ACM Transactions on Mathematical Software (TOMS), March 2017.
        author      = "Elmar Peise and Paolo Bientinesi",
        title       = "Recursive Algorithms for Dense Linear Algebra: The ReLAPACK Collection",
        journal     = "ACM Transactions on Mathematical Software (TOMS)",
        year        = 2017,
        month       = mar,
        note        = "Accepted",
        institution = "AICES, RWTH Aachen University",
        url         = ""
    To exploit both memory locality and the full performance potential of highly tuned kernels, dense linear algebra libraries such as LAPACK commonly implement operations as blocked algorithms. However, to achieve next-to-optimal performance with such algorithms, significant tuning is required. On the other hand, recursive algorithms are virtually tuning free, and yet attain similar performance. In this paper, we first analyze and compare blocked and recursive algorithms in terms of performance, and then introduce ReLAPACK, an open-source library of recursive algorithms to seamlessly replace most of LAPACK's blocked algorithms. In many scenarios, ReLAPACK clearly outperforms reference LAPACK, and even improves upon the performance of optimizes libraries.
  3. High-performance generation of the Hamiltonian and Overlap matrices in FLAPW methods
    Computer Physics Communications, Volume 211, pp. 61 - 72, February 2017.
    High Performance Computing for Advanced Modeling and Simulation of Materials.
        author  = "Edoardo {Di Napoli} and Elmar Peise and Markus Hrywniak and Paolo Bientinesi",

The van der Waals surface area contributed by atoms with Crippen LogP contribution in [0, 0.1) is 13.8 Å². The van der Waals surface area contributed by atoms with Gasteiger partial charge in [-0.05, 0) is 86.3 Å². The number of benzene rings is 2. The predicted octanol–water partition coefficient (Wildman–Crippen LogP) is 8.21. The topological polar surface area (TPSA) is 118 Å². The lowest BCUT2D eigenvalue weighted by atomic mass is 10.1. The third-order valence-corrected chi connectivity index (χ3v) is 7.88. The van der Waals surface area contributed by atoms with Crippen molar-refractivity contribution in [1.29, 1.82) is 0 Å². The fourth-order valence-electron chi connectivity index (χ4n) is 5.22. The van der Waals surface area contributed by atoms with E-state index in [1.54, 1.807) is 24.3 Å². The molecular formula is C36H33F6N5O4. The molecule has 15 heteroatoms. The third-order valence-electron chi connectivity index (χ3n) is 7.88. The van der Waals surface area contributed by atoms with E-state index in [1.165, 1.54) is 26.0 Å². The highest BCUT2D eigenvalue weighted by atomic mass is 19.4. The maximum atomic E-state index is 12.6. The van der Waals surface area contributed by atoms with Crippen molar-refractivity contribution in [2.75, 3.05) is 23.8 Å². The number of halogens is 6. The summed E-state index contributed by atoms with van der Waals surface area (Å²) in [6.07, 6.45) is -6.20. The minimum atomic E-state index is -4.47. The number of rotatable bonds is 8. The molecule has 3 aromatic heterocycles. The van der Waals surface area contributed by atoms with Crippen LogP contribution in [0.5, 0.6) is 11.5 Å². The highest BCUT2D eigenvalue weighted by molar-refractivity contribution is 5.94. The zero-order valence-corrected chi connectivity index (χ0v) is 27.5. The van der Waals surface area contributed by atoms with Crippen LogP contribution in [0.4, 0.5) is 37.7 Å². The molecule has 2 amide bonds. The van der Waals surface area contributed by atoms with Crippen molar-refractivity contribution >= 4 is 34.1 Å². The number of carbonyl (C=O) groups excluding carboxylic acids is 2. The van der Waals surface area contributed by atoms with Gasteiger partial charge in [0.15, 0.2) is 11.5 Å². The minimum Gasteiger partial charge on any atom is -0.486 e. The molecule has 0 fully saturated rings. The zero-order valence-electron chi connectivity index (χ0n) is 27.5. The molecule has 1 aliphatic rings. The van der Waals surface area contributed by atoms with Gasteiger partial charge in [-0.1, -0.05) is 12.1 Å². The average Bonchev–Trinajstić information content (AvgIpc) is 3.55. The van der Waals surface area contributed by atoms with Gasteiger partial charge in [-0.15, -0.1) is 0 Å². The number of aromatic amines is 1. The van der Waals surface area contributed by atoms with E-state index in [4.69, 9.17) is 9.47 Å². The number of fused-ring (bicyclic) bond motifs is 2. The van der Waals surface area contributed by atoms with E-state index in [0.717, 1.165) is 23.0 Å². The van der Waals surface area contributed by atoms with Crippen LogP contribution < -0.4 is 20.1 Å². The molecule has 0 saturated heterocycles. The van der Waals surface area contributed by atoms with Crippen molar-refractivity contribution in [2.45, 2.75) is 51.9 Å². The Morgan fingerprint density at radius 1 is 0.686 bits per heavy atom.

title   = "High-performance generation of the Hamiltonian and Overlap matrices in FLAPW methods",
        journal = "Computer Physics Communications",
        year    = 2017,
        volume  = 211,
        pages   = "61 - 72",
        month   = feb,
        note    = "High Performance Computing for Advanced Modeling and Simulation of Materials",
        url     = ""
    One of the greatest effort of computational scientists is to translate the mathematical model describing a class of physical phenomena into large and complex codes. Many of these codes face the difficulty of implementing the mathematical operations in the model in terms of low level optimized kernels offering both performance and portability. Legacy codes suffers from the additional curse of rigid design choices based on outdated performance metrics (e.g. minimization of memory footprint). Using a representative code from the Materials Science community, we propose a methodology to restructure the most expensive operations in terms of an optimized combination of dense linear algebra kernels. The resulting algorithm guarantees an increased performance and an extended life span of this code enabling larger scale simulations.

Peer Reviewed Conference Publications

  1. LAMMPS' PPPM Long-Range Solver for the Second Generation Xeon Phi
    Proceedings of the ISC HPC 2017, June 2017.
        author = "William McDoniel and Markus Höhnerbach and Rodrigo Canales and {Ahmed E.} Ismail and Paolo Bientinesi",